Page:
This is my contribution to the They Remade What ?! blogathon being organised by Phyllis Loves Classic Movies. Please do visit and read the other postings.
Frank Capra first made his fairy tale of New York in black and white in the early 1930s. Then he returned to it 28 years later for a more light-hearted, star-studded Technicolor remake – which turned out to be his last full-scale film. As a fan of movies from the pre-Code era, I fully expected to prefer the 1933 version of this story, starring May Robson in the lead role. And I did, yet I also really enjoyed much of the 1961 version, where Bette Davis steps into Robson’s shoes. I watched the two more or less straight after each other – but did see the 1933 version first. I was surprised to learn that there has actually been a second remake, Miracles (1989), directed by and starring Jackie Chan, which moved the story to 1930s Hong Kong – but I haven’t had a chance to see that one.
So what’s the story? Street seller “Apple Annie” ekes out a living selling fruit to passers-by on the streets of New York. But she’s embarrassed about her poverty and doesn’t want her daughter, who has been educated abroad since early childhood, to know the truth about her life. So Annie “borrows” notepaper from a swanky hotel and writes letters describing a lovely society lifestyle for herself, to delight young Louise.
It all seems to be going well, until Louise writes to say that she is engaged to the son of a Spanish Count – and the couple are about to pay a visit. Annie is in despair, until gangster Dave “the Dude”, who regards her apples as his personal lucky charm, comes to the rescue. He arranges for her to borrow a flat in the hotel and pose as a society lady for the period of Louise’s stay. But can Annie carry off such a daring deception?
The booklet included with the Inception DVD says that Capra originally wanted to cast star names including Marie Dressler as Annie, Robert Montgomery or William Powell as Dave and W.C. Fields as “Judge” Blake, the silver-tongued pool hustler who agrees to play the part of Annie’s husband. None of this came off and he had to settle for mainly character actors – but they all give wonderful performances and it’s great to see actors who sometimes get too little screen time taking the limelight for a change.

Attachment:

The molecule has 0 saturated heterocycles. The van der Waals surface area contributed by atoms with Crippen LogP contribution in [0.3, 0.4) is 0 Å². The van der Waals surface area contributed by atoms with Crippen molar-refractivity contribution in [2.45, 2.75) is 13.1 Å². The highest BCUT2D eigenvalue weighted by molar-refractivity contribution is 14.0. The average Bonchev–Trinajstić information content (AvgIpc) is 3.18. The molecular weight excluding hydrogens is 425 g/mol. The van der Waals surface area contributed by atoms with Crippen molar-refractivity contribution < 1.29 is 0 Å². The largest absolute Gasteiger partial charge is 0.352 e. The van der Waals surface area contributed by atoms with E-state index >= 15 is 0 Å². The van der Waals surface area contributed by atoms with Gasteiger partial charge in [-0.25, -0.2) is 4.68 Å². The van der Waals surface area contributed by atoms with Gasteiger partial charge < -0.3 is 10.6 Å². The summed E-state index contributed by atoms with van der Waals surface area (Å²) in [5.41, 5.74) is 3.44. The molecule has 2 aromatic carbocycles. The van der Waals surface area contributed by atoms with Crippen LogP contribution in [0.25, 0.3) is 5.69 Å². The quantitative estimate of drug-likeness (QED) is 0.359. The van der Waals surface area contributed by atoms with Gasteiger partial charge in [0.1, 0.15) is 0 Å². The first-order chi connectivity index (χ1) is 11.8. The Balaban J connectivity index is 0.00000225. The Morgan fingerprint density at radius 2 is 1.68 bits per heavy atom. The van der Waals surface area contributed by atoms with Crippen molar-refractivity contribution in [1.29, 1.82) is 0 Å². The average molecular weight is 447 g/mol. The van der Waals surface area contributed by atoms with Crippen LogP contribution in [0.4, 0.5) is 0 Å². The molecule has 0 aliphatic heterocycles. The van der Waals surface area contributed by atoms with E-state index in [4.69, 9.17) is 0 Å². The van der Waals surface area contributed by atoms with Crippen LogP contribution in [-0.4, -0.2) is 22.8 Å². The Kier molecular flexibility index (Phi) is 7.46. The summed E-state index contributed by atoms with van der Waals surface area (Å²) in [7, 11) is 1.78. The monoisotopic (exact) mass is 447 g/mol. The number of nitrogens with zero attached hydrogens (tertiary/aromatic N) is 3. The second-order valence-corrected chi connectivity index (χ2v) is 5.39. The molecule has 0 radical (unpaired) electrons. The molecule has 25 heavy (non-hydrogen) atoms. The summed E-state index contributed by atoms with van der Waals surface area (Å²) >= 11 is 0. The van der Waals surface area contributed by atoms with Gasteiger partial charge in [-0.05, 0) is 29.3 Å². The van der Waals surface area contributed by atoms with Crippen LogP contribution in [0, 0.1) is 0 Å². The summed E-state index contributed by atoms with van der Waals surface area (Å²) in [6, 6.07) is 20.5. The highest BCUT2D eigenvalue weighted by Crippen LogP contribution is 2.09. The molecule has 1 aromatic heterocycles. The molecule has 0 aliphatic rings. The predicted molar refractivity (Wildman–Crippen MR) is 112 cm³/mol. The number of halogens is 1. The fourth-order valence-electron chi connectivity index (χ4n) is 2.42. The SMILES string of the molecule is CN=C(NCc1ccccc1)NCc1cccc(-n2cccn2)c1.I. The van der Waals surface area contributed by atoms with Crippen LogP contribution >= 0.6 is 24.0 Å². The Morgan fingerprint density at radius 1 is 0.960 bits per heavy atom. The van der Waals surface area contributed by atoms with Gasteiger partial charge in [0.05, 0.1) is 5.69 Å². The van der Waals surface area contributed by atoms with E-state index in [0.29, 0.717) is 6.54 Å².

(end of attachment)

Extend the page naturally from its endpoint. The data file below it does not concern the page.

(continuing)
May Robson is excellent as Annie, making the character believable both as a street seller and when she is transformed into a lady. Pre-code favourite Warren William has a great time as Dave the Dude, switching between charm and comic cunning in an instant. And one of the great Warner stable of supporting actors, Guy Kibbee, always so good at creating disreputable characters, does it again with “Judge” Blake. Glenda Farrell is also well cast as speakeasy owner “Missouri” Martin. The older actors do rather overshadow the youngsters, Jean Parker as Louise and Barry Norton as her fiance, Carlos.
The story is never realistic, but there is no point in worrying about that, because it isn’t meant to be. It is, as one of the characters describes it, a fairy tale. The achingly beautiful black-and-white cinematography of Lady for a Day, by Joseph Walker, often has a soft focus, and so does the story. There’s a feeling throughout that things are bound to work out for Annie, just as they did for Cinderella. Based on a tale by Damon Runyon from 1929, the 1930s film has a strong Depression-era flavour about it. It’s suggested that Annie was once in better circumstances – when she is dressed in her finery, one of her nameless friends says wistfully “I remember when Annie dressed like that every day.”